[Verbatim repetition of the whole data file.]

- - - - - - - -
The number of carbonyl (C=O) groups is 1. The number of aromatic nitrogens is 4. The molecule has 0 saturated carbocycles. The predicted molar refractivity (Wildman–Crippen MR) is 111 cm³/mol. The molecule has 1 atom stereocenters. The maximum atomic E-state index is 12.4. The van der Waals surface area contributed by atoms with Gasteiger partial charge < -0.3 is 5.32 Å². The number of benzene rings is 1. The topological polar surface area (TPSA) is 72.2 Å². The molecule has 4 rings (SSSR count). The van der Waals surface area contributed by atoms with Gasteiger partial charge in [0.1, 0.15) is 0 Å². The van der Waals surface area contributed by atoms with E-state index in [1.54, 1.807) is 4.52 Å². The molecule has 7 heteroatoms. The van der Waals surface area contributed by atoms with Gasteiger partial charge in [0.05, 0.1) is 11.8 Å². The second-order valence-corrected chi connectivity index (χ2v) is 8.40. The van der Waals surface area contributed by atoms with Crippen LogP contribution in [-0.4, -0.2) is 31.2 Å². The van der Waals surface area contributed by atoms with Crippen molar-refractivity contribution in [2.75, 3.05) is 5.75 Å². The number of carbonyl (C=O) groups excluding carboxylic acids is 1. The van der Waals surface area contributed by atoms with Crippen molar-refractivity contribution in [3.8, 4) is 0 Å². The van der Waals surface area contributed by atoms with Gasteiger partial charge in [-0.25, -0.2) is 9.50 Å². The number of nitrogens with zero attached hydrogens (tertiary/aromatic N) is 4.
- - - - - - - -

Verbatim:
The number of carbonyl (C=O) groups is 1. The number of aromatic nitrogens is 4. The molecule has 0 saturated carbocycles. The predicted molar refractivity (Wildman–Crippen MR) is 111 cm³/mol. The molecule has 1 atom stereocenters. The maximum atomic E-state index is 12.4. The van der Waals surface area contributed by atoms with Gasteiger partial charge < -0.3 is 5.32 Å². The number of benzene rings is 1. The topological polar surface area (TPSA) is 72.2 Å². The molecule has 4 rings (SSSR count). The van der Waals surface area contributed by atoms with Gasteiger partial charge in [0.1, 0.15) is 0 Å². The van der Waals surface area contributed by atoms with E-state index in [1.54, 1.807) is 4.52 Å². The molecule has 7 heteroatoms. The van der Waals surface area contributed by atoms with Gasteiger partial charge in [0.05, 0.1) is 11.8 Å². The second-order valence-corrected chi connectivity index (χ2v) is 8.40. The van der Waals surface area contributed by atoms with Crippen LogP contribution in [-0.4, -0.2) is 31.2 Å². The van der Waals surface area contributed by atoms with Crippen molar-refractivity contribution in [2.75, 3.05) is 5.75 Å². The number of carbonyl (C=O) groups excluding carboxylic acids is 1. The van der Waals surface area contributed by atoms with Crippen molar-refractivity contribution in [3.8, 4) is 0 Å². The van der Waals surface area contributed by atoms with Gasteiger partial charge in [-0.25, -0.2) is 9.50 Å². The number of nitrogens with zero attached hydrogens (tertiary/aromatic N) is 4.